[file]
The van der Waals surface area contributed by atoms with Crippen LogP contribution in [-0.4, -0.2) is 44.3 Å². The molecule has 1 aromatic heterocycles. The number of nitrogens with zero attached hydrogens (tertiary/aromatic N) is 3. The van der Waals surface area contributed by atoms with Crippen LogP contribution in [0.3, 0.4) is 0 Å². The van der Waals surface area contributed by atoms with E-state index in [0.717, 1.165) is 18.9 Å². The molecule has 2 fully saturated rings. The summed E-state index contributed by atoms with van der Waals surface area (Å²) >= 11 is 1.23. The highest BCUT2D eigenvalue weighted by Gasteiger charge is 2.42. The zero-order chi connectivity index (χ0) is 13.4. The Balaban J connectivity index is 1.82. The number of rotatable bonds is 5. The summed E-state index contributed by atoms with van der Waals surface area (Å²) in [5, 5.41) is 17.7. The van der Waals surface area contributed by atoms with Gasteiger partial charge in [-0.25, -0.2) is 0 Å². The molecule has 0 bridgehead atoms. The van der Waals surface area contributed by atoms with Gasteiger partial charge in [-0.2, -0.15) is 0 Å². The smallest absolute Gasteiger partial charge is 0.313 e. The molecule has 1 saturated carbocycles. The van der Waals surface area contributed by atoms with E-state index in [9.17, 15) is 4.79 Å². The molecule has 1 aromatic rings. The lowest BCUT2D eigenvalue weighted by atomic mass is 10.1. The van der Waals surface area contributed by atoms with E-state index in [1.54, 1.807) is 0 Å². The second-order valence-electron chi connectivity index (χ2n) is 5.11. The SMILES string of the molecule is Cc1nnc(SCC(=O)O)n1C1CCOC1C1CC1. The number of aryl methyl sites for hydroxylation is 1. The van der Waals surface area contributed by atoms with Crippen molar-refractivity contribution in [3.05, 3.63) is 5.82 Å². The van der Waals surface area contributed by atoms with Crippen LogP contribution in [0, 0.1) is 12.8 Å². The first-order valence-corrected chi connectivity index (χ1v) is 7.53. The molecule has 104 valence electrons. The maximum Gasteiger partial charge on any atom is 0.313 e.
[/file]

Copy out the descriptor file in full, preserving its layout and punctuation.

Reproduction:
The van der Waals surface area contributed by atoms with Crippen LogP contribution in [-0.4, -0.2) is 44.3 Å². The molecule has 1 aromatic heterocycles. The number of nitrogens with zero attached hydrogens (tertiary/aromatic N) is 3. The van der Waals surface area contributed by atoms with Crippen LogP contribution in [0.3, 0.4) is 0 Å². The van der Waals surface area contributed by atoms with E-state index in [0.717, 1.165) is 18.9 Å². The molecule has 2 fully saturated rings. The summed E-state index contributed by atoms with van der Waals surface area (Å²) >= 11 is 1.23. The highest BCUT2D eigenvalue weighted by Gasteiger charge is 2.42. The zero-order chi connectivity index (χ0) is 13.4. The Balaban J connectivity index is 1.82. The number of rotatable bonds is 5. The summed E-state index contributed by atoms with van der Waals surface area (Å²) in [5, 5.41) is 17.7. The van der Waals surface area contributed by atoms with Gasteiger partial charge in [-0.25, -0.2) is 0 Å². The molecule has 0 bridgehead atoms. The van der Waals surface area contributed by atoms with Gasteiger partial charge in [-0.2, -0.15) is 0 Å². The smallest absolute Gasteiger partial charge is 0.313 e. The molecule has 1 saturated carbocycles. The van der Waals surface area contributed by atoms with E-state index in [9.17, 15) is 4.79 Å². The molecule has 1 aromatic rings. The lowest BCUT2D eigenvalue weighted by atomic mass is 10.1. The van der Waals surface area contributed by atoms with E-state index in [1.54, 1.807) is 0 Å². The second-order valence-electron chi connectivity index (χ2n) is 5.11. The SMILES string of the molecule is Cc1nnc(SCC(=O)O)n1C1CCOC1C1CC1. The number of aryl methyl sites for hydroxylation is 1. The van der Waals surface area contributed by atoms with Crippen molar-refractivity contribution in [3.05, 3.63) is 5.82 Å². The van der Waals surface area contributed by atoms with Crippen LogP contribution in [0, 0.1) is 12.8 Å². The first-order valence-corrected chi connectivity index (χ1v) is 7.53. The molecule has 104 valence electrons. The maximum Gasteiger partial charge on any atom is 0.313 e.